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Life Extension Magazine

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In The News

March 2018

Grilled Meat Linked With Higher Mortality for Breast Cancer Survivors

A new study shows a link between higher consumption of barbecued, grilled, and smoked meat and increased risk of mortality for survivors of breast cancer.*

It was previously known that meats cooked in various ways at high temperatures are high in cancer-related substances and linked to breast cancer. The new study, led by Humberto Parada, Jr., MPH, scrutinized the effect of these foods specifically on 1,508 women who had already survived the disease.

The subjects were questioned concerning their consumption in each decade of their lives of four types of barbecued, grilled and smoked meat, and were asked to specify in which seasons these foods were most frequently eaten. In a follow-up five years later, the subjects were asked to provide the same information regarding their meat-eating habits since the previous interviews had been conducted.

Researchers found that, compared to subjects with low consumption of the meats in question, both pre- and postdiagnosis, high consumption was associated with a 31% increased risk of all-cause mortality.

Additionally, high consumption before diagnosis was associated with a 23% higher risk of all-cause mortality, and high smoked-meat consumption specifically was linked with a 17% increased risk of all-cause mortality and a 23% increased risk of breast-cancer mortality.

This study corroborates warnings to the public from Life Extension® concerning these risks from as far back as 2003.

Editor’s Note: All-cause mortality risk in this study was found to be at similar levels for women who reported high prediagnosis barbecued, grilled, and smoked meat consumption but low postdiagnosis consumption.


*J Natl Cancer Inst. 2017 Jan 5;109(6).

Testosterone Replacement Therapy Improves Sexual Function

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Recent research documents improvements in sexual function, urinary function and quality of life among men who received testosterone replacement therapy.*

The prospective study involved 656 men (average age of 60.7 years) with low testosterone levels and symptoms of testosterone deficiency, among whom 360 were regularly treated with testosterone for up to 10 years. The remainder of the subjects, who chose not to be treated with testosterone, underwent biannual routine clinic visits.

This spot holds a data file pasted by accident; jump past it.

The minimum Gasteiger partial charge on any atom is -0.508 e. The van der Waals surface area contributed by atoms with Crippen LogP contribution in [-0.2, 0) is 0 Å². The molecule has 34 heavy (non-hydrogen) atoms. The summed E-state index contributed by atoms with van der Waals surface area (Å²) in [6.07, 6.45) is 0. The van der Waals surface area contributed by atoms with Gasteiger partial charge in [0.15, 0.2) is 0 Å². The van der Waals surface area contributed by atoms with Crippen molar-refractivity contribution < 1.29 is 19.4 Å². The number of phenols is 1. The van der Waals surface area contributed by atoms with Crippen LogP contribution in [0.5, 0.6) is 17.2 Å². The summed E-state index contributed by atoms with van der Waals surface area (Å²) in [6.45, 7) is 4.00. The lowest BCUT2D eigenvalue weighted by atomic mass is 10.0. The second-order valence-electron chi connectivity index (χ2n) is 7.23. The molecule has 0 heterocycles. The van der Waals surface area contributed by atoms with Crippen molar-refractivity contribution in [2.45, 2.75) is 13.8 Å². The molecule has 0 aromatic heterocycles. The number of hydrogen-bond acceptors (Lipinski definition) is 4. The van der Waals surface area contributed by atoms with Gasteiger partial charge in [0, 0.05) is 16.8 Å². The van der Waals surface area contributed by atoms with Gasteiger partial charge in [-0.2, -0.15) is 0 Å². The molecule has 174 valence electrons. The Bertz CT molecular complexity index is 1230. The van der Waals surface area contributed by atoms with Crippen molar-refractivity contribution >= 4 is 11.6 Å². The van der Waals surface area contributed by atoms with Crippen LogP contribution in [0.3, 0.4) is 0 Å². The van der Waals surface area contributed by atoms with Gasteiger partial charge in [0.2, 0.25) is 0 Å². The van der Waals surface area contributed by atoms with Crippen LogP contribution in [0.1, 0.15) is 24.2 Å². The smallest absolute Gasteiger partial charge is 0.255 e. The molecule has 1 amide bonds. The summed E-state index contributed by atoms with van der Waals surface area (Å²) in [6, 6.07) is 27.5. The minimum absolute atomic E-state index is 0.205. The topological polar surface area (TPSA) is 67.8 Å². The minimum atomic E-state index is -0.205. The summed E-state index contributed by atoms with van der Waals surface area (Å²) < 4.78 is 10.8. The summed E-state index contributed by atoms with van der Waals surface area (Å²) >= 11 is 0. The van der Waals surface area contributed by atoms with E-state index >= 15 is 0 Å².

The researchers found that men who received testosterone therapy experienced significant decreases in their International Prostate Symptom Score, post-voiding bladder volume and Aging Males Symptoms scale, which assesses health-related quality of life. The percentage of patients without erectile dysfunction significantly improved in the testosterone treated group, from 17.1% at the beginning of the study, to 74.4% of the study at the last visit.

Editor’s Note: In contrast, subjects who did not receive the hormone experienced deterioration in erectile function as well as in voiding functions.


*J Urol. 2017 Jul 18.

Whey Protein Could Help Maintain Muscle

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A study reported in the journal PLOS ONE found positive effects for supplementation with whey protein in combination with calcium, creatine, omega-3 polyunsaturated fatty acids and vitamin D in the muscles of older men.*

The study included 49 men aged 70 years and older who received the whey-based supplement combo or a placebo for six weeks. At the end of the six-week period, the participants continued their regimens while engaging in a resistance and high-intensity interval training program for 12 weeks.

At the end of the first six weeks, those who received whey experienced an increase in lean body mass as well as strength. While both groups experienced gains in strength during the second phase of the study, those who received the whey-based supplement combination had greater upper body strength than the control group.

Editor’s Note: The gradual loss of muscle that occurs with aging known as sarcopenia is associated with frailty, falls and disability in late life.


*PLoS One. 2017 Jul 18;12(7):e0181387.

Green Tea Protects Against Cognitive Dysfunction

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An article published in The FASEB Journal reported that supplementation with a polyphenol found in green tea, epigallocatechin-3-gallate (EGCG), helped alleviate adverse effects of a high-fat and high-fructose diet in mice.*

The finding could be of significance to millions of individuals who consume a Western diet, which is high in fat and added sugars.

Three-month-old mice were fed a standard diet or a high-fat, high-fructose diet with or without the addition of EGCG.

After 16 weeks, water maze testing revealed a protective effect for EGCG supplementation against memory impairment in mice that received the high-fat and fructose diet.

This green tea polyphenol (EGCG) was also associated with protection against diet-induced neuronal damage.

Neuroinflammation was lowered by EGCG via inhibition of MAPK and NF-kB pathways, in addition to decreased expression of the inflammatory mediator tumor necrosis factor-alpha.

Editor’s Note: In neuronal cell cultures, elevated glucose and insulin resistance were reduced by EGCG via improvements in oxidized cellular status and mitochondrial function.


*FASEB J. 2017 Nov;31(11):4998-5011.